Next Generation Wood Grading
Wood is an excellent building material, due to its outstanding weight-performance characteristics, its sustainable availability and its appearance, which is generally perceived as very pleasant. Hence, wood has been widely used as main building component for various engineering structures. Nevertheless, it could be used more efficiently and in more demanding applications, but the inherent heterogeneous material structure at different length scales results in a high variability of wood properties. This variability calls for large safety factors limiting material utilization efficiency. In order to fully exploit the potential of wood, wood-based products, and timber building components, the challenge of the large variability of wood material properties and its influence on mechanical behaviour needs to be addressed. Of crucial relevance for increasing the reliability of wood and the efficiency in its use in engineering applications is the development of improved processing technologies, e.g. improved machine grading of wood into more defined and higher strength classes.
Wood grading has already gone through optimization steps, as next to the established, yet inef-ficient visual inspection, machine grading systems have been developed. Visual inspection includes the detection of e.g. knots, fibre orientation or wood damage mainly in a qualitative, partly in a semi-quantitative way. With the development of machine grading systems, more parameters, including mechanical properties, can be measured at higher speed, with greater precision and in a quantitative manner. There-fore, we can now speak of big data continuously produced by the wood industry.
The grade of a wood sample is strongly related to its strength, which can be determined exactly only by a destructive test, in which case we can label the samples according to their strength. On the other hand, machine grading of wood involves non-destructive tests, so that the strength can only be predicted or estimated via a model. In those cases, we cannot know the true strength of each sample, so they remain unlabelled. Despite the availability of big data, the predictive methods currently used for grading are based on very simple linear regression models, which generally show poor results.
Our project aims at significantly improving the technique for estimating the strength of wood by using more modern tools for processing the available big data. Our approach relies on combining labelled and unlabelled data under the semi-supervised learning paradigm to develop and train a deep neural network that will be optimized for this task.
Strength of Bonded Beech Wood
We present a proof of concept that machine learning can be used to predict the tensile shear strength of bonded beech wood as a function of the composition of polyurethane prepolymers and various pretreatments. A comprehensive experimental data set was used for training and testing the algorithms support vector machines (svm), random forest (RF), and artificial neural networks (ANN). Within the framework of the experiments, the structure-property relationships of 1C PUR prepolymers were analyzed by systematical variation of the structural parameters urea and urethane group content, cross-link density, ethylene oxide content, and the functionality via isocyanate (NCO) or polyether component.
The bonded wood joints were tested according to DIN EN 302-1 (2004). Prior to testing, the shear-test-specimens were pre-treated according to procedures A1 and A4, five temperature steps (5, 40, 70, 150 and 200°C) and two alternating climates. The complete data set (N=2840) was pre-processed and split into a training set and a test set using 10-fold cross-validation. The performance of the algorithms was evaluated with the correlation coefficient (R), the coefficient of determination (R2), root mean square error (rmse) and mean absolute percentage error (MAPE). All machine learning algorithms revealed a high accuracy, but the artificial neural network showed the best performance with R=0.96, R2=0.92, rmse=0.948 and a MAPE of 9.21. Our work paves the way for future machine learning applications in the field of adhesive bonding technology and may enable a fast and effective development of new adhesives and enhance the efficiency of their application.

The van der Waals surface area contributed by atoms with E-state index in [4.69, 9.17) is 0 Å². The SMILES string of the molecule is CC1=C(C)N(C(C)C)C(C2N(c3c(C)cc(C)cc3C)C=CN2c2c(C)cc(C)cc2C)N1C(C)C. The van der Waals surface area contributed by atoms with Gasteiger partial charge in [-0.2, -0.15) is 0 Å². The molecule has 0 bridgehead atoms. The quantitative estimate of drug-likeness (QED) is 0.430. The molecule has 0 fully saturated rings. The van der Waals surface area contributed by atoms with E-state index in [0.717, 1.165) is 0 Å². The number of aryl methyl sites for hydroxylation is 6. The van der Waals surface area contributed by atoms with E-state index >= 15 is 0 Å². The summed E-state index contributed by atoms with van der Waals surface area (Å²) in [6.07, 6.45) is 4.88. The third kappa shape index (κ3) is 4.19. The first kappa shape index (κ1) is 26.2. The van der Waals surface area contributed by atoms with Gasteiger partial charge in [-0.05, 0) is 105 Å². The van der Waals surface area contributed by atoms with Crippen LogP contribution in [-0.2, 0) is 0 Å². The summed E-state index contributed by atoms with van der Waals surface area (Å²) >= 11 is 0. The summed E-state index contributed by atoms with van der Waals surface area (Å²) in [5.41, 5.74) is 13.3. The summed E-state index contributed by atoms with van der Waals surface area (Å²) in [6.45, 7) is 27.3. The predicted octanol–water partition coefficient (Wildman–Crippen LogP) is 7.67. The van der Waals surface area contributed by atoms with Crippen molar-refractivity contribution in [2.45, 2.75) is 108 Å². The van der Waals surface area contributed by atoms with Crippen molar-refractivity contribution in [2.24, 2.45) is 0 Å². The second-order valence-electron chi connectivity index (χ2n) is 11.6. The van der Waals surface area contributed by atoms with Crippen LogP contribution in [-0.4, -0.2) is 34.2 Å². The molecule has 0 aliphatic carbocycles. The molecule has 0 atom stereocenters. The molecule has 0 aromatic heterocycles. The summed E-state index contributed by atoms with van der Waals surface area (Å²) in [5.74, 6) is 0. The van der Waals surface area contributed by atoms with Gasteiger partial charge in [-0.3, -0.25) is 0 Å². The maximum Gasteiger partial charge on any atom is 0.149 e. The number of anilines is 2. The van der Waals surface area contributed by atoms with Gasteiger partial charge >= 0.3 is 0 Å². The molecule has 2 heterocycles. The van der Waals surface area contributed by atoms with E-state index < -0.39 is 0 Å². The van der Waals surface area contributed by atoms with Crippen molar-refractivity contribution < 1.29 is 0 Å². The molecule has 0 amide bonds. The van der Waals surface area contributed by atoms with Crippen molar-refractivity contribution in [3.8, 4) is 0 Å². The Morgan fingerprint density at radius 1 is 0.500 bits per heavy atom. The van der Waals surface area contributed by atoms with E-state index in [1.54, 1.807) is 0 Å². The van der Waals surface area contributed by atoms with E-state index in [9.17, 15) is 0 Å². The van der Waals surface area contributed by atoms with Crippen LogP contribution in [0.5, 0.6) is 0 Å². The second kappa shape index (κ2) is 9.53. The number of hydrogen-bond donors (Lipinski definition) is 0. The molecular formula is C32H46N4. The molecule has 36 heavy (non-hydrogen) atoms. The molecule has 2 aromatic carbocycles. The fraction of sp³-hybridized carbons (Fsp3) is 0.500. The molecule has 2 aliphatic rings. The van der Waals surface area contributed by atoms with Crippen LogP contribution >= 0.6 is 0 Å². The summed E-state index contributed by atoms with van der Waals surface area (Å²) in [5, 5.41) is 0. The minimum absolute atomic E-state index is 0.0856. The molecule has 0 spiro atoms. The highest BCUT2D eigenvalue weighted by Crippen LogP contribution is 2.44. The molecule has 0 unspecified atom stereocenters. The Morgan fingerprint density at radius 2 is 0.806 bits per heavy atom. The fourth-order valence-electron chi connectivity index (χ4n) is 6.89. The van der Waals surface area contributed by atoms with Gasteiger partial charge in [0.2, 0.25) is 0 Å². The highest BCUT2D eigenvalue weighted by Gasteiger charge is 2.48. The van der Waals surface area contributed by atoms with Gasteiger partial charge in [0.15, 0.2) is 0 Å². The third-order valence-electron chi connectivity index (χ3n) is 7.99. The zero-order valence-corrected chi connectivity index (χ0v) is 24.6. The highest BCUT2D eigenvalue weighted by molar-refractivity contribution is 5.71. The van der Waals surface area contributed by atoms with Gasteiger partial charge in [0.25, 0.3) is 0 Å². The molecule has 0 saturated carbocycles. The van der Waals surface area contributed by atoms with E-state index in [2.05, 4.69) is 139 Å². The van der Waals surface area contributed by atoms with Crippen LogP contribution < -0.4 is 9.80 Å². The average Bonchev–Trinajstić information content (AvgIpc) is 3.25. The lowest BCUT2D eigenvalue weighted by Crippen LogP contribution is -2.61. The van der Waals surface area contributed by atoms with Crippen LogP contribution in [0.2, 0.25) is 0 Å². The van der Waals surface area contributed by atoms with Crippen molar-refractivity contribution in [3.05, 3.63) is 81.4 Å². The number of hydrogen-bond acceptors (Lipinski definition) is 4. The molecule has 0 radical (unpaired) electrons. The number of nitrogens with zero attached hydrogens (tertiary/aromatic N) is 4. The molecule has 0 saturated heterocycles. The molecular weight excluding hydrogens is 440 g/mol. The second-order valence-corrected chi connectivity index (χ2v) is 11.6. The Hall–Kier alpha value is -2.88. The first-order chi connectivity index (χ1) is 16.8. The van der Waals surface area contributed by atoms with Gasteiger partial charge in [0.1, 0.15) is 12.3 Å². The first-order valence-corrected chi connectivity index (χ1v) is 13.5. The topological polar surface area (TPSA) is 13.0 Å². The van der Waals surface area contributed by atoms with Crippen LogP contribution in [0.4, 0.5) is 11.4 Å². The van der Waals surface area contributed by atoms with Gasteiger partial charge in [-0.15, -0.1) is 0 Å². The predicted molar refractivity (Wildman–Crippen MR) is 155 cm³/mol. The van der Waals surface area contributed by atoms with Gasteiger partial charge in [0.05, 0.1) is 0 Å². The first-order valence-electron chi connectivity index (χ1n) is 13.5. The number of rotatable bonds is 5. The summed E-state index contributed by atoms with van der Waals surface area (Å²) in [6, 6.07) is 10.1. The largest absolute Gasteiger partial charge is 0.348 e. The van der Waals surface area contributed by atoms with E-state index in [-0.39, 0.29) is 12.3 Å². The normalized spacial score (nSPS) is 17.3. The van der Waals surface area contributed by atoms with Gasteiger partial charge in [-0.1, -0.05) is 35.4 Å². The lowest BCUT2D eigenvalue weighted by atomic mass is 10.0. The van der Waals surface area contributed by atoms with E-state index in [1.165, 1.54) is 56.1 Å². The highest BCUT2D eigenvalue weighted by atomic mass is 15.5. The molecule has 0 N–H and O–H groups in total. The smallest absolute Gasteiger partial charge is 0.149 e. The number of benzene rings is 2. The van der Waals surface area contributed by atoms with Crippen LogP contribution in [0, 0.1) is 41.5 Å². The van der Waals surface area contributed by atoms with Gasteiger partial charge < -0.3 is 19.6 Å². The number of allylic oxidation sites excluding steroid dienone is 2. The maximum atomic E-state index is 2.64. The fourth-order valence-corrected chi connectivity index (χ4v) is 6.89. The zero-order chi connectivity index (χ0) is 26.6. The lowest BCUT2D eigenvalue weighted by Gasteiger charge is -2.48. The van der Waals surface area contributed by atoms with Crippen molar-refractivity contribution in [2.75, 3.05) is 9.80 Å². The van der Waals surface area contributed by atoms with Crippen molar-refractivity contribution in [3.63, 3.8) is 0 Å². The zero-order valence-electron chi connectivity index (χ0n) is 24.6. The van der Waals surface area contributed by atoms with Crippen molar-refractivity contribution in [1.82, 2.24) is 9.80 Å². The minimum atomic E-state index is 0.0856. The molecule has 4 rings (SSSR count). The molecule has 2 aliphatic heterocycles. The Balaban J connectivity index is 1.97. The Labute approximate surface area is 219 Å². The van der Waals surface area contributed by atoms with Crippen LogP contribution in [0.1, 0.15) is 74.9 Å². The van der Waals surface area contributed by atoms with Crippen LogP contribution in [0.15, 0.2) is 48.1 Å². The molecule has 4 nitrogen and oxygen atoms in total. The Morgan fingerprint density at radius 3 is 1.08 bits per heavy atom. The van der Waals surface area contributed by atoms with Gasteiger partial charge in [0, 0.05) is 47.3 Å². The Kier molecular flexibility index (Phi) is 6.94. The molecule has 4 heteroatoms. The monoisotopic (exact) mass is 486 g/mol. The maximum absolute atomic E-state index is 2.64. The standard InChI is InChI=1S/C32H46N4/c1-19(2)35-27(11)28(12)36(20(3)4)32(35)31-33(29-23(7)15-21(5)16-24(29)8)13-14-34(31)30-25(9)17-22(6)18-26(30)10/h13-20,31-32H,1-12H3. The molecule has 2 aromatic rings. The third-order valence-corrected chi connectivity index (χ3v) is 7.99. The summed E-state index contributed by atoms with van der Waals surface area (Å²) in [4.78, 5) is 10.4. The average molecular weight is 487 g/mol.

Mechanical Properties of Wood Fiber Insulation Boards
In this case study, machine and process variables were extracted from the process control system (Prod-IQ) and combined with tested mechanical properties of wood fiber insulation boards according to product type and time of manufacture. The boards were taken from the production line and the internal bond strength (σmt) and the compressive strength at 10% deformation (σ10) were determined according to the European Standard EN 826 and 1607. The complete data set was preprocessed and split into training and test sets using k-fold cross-validation. The performance of the random forest algorithm (RF) was evaluated with the correlation coefficient (R), the coefficient of determination (R2), root mean square error (RMSE) and mean absolute percentage error (MAPE) and compared with artificial neural networks (ANN), and support vector machines (SVM). Forward feature selection was used to reduce input dimensionality and improve the generalizability of the algorithms. All machine learning algorithms predicted the mechanical properties with high accuracy, but the RF algorithm revealed the best generalization performance (σmt: R=0.960, R2=0.916, RMSE=4.05, MAPE=12.11; σ10: R=0.981, R2=0.963, RMSE=17.19, MAPE=5.64). Our work demonstrates that machine learning can be applied to predict relevant properties of wood fiber boards for an improved quality control in real time.